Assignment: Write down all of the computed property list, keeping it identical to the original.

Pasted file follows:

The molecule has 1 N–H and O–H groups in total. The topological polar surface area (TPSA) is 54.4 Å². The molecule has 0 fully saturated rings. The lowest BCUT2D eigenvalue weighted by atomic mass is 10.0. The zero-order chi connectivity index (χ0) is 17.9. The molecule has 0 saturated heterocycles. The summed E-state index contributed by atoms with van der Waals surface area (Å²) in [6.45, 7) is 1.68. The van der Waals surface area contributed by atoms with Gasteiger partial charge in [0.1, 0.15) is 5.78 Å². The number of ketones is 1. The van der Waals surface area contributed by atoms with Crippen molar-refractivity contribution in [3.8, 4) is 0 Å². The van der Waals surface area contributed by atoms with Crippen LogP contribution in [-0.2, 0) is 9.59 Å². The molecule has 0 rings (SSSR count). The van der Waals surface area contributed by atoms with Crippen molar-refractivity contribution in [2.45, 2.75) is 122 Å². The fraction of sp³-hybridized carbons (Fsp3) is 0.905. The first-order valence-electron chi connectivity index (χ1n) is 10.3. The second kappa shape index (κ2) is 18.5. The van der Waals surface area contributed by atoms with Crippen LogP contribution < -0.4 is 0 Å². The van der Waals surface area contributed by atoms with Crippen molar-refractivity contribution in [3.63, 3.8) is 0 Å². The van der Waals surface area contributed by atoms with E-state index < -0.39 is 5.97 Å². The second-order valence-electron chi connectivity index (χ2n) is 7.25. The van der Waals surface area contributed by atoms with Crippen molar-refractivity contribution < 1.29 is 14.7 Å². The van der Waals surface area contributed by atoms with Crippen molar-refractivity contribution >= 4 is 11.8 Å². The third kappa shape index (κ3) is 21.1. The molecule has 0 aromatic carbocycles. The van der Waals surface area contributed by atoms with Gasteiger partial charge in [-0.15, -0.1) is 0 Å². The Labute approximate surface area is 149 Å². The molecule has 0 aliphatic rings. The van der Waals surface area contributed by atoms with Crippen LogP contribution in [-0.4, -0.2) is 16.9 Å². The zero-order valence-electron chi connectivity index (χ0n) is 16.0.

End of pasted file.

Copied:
The molecule has 1 N–H and O–H groups in total. The topological polar surface area (TPSA) is 54.4 Å². The molecule has 0 fully saturated rings. The lowest BCUT2D eigenvalue weighted by atomic mass is 10.0. The zero-order chi connectivity index (χ0) is 17.9. The molecule has 0 saturated heterocycles. The summed E-state index contributed by atoms with van der Waals surface area (Å²) in [6.45, 7) is 1.68. The van der Waals surface area contributed by atoms with Gasteiger partial charge in [0.1, 0.15) is 5.78 Å². The number of ketones is 1. The van der Waals surface area contributed by atoms with Crippen molar-refractivity contribution in [3.8, 4) is 0 Å². The van der Waals surface area contributed by atoms with Crippen LogP contribution in [-0.2, 0) is 9.59 Å². The molecule has 0 rings (SSSR count). The van der Waals surface area contributed by atoms with Crippen molar-refractivity contribution in [2.45, 2.75) is 122 Å². The fraction of sp³-hybridized carbons (Fsp3) is 0.905. The first-order valence-electron chi connectivity index (χ1n) is 10.3. The second kappa shape index (κ2) is 18.5. The van der Waals surface area contributed by atoms with Crippen LogP contribution < -0.4 is 0 Å². The van der Waals surface area contributed by atoms with Crippen molar-refractivity contribution in [3.63, 3.8) is 0 Å². The van der Waals surface area contributed by atoms with E-state index < -0.39 is 5.97 Å². The second-order valence-electron chi connectivity index (χ2n) is 7.25. The van der Waals surface area contributed by atoms with Crippen molar-refractivity contribution < 1.29 is 14.7 Å². The van der Waals surface area contributed by atoms with Crippen molar-refractivity contribution >= 4 is 11.8 Å². The third kappa shape index (κ3) is 21.1. The molecule has 0 aromatic carbocycles. The van der Waals surface area contributed by atoms with Gasteiger partial charge in [-0.15, -0.1) is 0 Å². The Labute approximate surface area is 149 Å². The molecule has 0 aliphatic rings. The van der Waals surface area contributed by atoms with Crippen LogP contribution in [-0.4, -0.2) is 16.9 Å². The zero-order valence-electron chi connectivity index (χ0n) is 16.0.